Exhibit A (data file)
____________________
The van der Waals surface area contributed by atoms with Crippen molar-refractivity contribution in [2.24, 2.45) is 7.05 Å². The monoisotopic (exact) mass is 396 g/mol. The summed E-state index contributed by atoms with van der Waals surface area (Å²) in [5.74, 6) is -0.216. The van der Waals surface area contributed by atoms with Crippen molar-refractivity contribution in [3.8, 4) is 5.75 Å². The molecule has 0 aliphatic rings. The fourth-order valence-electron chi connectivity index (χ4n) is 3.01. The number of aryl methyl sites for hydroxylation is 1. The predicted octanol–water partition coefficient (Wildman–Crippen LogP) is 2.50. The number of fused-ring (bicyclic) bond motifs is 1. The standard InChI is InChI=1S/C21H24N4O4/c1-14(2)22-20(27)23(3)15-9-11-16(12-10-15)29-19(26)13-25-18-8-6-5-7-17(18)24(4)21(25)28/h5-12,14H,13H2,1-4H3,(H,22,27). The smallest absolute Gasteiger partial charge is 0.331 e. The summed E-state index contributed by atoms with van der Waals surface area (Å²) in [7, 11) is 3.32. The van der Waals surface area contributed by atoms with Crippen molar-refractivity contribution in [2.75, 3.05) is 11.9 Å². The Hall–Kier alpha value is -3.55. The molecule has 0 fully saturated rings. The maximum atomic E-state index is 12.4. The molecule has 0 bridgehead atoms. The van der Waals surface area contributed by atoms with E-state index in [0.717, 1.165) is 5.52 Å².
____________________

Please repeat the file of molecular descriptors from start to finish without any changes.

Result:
The van der Waals surface area contributed by atoms with Crippen molar-refractivity contribution in [2.24, 2.45) is 7.05 Å². The monoisotopic (exact) mass is 396 g/mol. The summed E-state index contributed by atoms with van der Waals surface area (Å²) in [5.74, 6) is -0.216. The van der Waals surface area contributed by atoms with Crippen molar-refractivity contribution in [3.8, 4) is 5.75 Å². The molecule has 0 aliphatic rings. The fourth-order valence-electron chi connectivity index (χ4n) is 3.01. The number of aryl methyl sites for hydroxylation is 1. The predicted octanol–water partition coefficient (Wildman–Crippen LogP) is 2.50. The number of fused-ring (bicyclic) bond motifs is 1. The standard InChI is InChI=1S/C21H24N4O4/c1-14(2)22-20(27)23(3)15-9-11-16(12-10-15)29-19(26)13-25-18-8-6-5-7-17(18)24(4)21(25)28/h5-12,14H,13H2,1-4H3,(H,22,27). The smallest absolute Gasteiger partial charge is 0.331 e. The summed E-state index contributed by atoms with van der Waals surface area (Å²) in [7, 11) is 3.32. The van der Waals surface area contributed by atoms with Crippen molar-refractivity contribution in [2.75, 3.05) is 11.9 Å². The Hall–Kier alpha value is -3.55. The molecule has 0 fully saturated rings. The maximum atomic E-state index is 12.4. The molecule has 0 bridgehead atoms. The van der Waals surface area contributed by atoms with E-state index in [0.717, 1.165) is 5.52 Å².